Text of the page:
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LinkedIn is the world’s largest professional network on the internet and therefore used by many people all over the world and is especially useful for B2B companies. There is no lack of data sources from social media. Each page offers a view of different metrics and you can use second parts that show them as well. The difficulty is therefore not to get the data, but to sort out which data to use and how to use it.

In a recent global study, done by HootSuite and Harris Poll, it was found that organizations know social media data has direct value to their bottom line. But actually turning the data they collect into something actionable was another story. In fact, 60% of businesses struggle to use social media data to improve company revenue.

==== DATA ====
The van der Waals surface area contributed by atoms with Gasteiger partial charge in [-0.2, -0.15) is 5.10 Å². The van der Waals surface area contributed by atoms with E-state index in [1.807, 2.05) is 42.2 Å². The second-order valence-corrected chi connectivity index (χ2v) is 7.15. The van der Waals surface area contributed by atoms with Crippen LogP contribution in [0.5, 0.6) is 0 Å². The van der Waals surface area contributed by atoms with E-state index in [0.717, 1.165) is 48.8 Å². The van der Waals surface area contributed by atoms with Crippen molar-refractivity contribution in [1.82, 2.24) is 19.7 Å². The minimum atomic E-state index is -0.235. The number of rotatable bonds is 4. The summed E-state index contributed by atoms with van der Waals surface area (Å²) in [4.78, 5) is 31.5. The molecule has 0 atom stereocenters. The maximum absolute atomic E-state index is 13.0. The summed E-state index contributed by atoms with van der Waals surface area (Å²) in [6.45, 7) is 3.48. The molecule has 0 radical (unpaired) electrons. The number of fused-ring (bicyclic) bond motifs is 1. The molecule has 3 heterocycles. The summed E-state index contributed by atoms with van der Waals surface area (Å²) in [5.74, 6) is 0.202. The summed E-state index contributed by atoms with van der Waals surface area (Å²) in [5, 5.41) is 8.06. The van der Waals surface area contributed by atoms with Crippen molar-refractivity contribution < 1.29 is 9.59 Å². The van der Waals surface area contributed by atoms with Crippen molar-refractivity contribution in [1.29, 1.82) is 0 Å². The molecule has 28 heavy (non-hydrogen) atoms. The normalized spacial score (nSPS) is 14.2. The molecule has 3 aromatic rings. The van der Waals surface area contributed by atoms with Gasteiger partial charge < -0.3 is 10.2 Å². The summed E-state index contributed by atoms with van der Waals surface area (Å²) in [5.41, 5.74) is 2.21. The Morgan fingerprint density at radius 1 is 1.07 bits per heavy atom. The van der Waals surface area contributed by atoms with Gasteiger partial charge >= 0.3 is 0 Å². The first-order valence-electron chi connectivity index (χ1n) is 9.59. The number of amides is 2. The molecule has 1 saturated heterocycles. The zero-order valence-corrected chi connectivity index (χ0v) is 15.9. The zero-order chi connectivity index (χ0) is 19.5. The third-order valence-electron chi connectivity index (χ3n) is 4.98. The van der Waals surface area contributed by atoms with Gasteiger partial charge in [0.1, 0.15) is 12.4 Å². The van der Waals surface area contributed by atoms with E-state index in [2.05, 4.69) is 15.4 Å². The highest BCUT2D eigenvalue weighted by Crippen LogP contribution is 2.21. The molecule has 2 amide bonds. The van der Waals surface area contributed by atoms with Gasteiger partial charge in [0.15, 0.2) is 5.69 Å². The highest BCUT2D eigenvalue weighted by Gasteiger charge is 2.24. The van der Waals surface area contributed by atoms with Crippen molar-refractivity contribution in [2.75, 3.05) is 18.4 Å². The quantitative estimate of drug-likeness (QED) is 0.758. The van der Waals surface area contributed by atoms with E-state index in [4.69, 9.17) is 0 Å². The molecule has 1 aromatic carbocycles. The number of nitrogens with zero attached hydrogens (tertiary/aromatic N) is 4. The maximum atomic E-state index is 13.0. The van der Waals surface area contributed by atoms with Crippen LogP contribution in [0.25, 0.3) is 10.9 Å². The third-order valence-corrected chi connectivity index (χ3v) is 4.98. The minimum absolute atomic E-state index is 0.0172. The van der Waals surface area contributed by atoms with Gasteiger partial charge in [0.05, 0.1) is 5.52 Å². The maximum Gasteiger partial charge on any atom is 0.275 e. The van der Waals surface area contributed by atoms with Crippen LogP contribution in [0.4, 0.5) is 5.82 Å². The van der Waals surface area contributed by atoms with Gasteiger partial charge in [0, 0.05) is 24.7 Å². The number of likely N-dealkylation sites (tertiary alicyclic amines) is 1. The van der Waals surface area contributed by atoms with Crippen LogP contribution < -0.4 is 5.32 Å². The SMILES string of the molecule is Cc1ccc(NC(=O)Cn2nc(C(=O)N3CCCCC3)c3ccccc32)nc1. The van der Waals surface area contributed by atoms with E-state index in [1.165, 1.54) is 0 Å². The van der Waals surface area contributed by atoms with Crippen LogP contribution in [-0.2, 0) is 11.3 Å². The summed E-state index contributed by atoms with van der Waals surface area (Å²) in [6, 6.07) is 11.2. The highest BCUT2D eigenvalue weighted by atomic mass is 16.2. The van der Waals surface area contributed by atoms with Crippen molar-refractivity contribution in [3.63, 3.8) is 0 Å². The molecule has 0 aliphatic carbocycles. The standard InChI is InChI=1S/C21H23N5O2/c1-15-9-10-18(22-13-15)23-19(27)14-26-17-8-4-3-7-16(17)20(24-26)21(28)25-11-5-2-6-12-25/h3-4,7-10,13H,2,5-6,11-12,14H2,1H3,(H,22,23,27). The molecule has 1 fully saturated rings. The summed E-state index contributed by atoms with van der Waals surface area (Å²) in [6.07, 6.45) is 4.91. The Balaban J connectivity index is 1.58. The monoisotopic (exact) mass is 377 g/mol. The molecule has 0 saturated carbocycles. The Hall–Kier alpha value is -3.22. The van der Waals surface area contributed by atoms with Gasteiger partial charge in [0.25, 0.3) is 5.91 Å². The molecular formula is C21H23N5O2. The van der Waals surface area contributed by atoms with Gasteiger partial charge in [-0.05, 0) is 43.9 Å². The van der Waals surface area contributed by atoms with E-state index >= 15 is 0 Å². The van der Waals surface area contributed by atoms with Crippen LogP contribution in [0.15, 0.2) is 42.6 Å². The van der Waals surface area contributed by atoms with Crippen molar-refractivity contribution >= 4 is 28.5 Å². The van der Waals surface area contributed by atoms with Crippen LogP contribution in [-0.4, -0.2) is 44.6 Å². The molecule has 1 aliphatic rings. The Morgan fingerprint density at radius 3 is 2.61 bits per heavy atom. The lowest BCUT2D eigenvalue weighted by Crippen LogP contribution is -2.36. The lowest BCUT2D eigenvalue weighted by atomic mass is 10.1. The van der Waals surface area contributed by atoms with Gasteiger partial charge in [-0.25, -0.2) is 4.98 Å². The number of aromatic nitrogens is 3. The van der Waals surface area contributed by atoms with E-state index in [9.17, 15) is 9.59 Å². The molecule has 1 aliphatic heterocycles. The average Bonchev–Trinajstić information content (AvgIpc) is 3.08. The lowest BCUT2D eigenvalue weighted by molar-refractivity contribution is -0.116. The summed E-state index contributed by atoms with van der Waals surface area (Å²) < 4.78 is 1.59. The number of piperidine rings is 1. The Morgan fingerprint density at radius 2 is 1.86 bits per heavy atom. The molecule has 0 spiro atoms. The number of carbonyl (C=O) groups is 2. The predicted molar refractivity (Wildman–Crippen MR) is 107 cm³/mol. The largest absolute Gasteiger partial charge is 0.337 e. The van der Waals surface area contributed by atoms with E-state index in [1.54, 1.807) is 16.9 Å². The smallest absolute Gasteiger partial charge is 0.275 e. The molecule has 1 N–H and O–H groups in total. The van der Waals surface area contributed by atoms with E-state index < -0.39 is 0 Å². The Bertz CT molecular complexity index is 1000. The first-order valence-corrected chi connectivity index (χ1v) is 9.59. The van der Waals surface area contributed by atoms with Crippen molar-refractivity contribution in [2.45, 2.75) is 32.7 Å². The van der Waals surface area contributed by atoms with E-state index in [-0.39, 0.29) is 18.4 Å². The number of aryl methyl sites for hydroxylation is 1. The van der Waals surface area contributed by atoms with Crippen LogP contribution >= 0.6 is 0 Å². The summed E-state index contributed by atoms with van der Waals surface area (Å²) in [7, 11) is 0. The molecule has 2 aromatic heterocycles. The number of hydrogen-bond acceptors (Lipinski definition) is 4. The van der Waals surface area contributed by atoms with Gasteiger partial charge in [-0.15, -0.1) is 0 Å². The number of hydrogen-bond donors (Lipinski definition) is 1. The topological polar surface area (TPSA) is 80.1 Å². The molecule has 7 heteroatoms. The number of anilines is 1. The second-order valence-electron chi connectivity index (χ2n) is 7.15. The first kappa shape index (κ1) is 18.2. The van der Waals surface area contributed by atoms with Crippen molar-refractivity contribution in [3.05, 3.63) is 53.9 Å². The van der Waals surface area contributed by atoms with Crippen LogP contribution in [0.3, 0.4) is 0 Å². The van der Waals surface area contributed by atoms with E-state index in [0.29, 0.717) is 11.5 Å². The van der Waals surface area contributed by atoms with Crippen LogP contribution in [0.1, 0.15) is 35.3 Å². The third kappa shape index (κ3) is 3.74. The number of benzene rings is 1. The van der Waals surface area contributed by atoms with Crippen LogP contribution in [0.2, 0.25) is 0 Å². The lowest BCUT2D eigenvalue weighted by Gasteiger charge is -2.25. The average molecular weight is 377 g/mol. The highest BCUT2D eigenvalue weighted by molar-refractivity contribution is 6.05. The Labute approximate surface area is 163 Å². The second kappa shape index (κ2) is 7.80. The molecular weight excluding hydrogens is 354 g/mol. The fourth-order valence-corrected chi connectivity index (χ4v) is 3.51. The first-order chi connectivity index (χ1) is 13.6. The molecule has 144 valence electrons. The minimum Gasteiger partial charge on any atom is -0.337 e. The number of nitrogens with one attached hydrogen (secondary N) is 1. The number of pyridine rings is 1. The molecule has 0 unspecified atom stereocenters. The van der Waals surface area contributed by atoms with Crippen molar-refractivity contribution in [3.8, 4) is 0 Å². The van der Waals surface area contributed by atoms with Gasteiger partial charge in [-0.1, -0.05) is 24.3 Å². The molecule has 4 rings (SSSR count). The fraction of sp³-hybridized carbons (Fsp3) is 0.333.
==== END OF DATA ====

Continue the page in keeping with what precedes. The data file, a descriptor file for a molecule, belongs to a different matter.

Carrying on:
The first part of this article will be an introduction to how to find your analytics on LinkedIn. After this, we will go into three specific cases, that can be used to set goals on social media marketing.

In this view, you will see side bar to the left like the one on the left of this paragraph. This sidebar gives you a short look into your page’s statistics. It shows these as a change during the last 7 days. On this you will see; number of new likes, number of comments, number of shares and number of new followers – during the last 7 days. Aside from a direct number it also shows you how much this number changes the amount you had before the last 7 days.

To be able to see more data, you will need to press the link at the bottom saying “View more analytics”. This will take you a different page that shows you more of the metrics about updates to your Linked-In page.

To enter this page you might also click the “Analytics” tap at the top of the page and then choose “Updates”.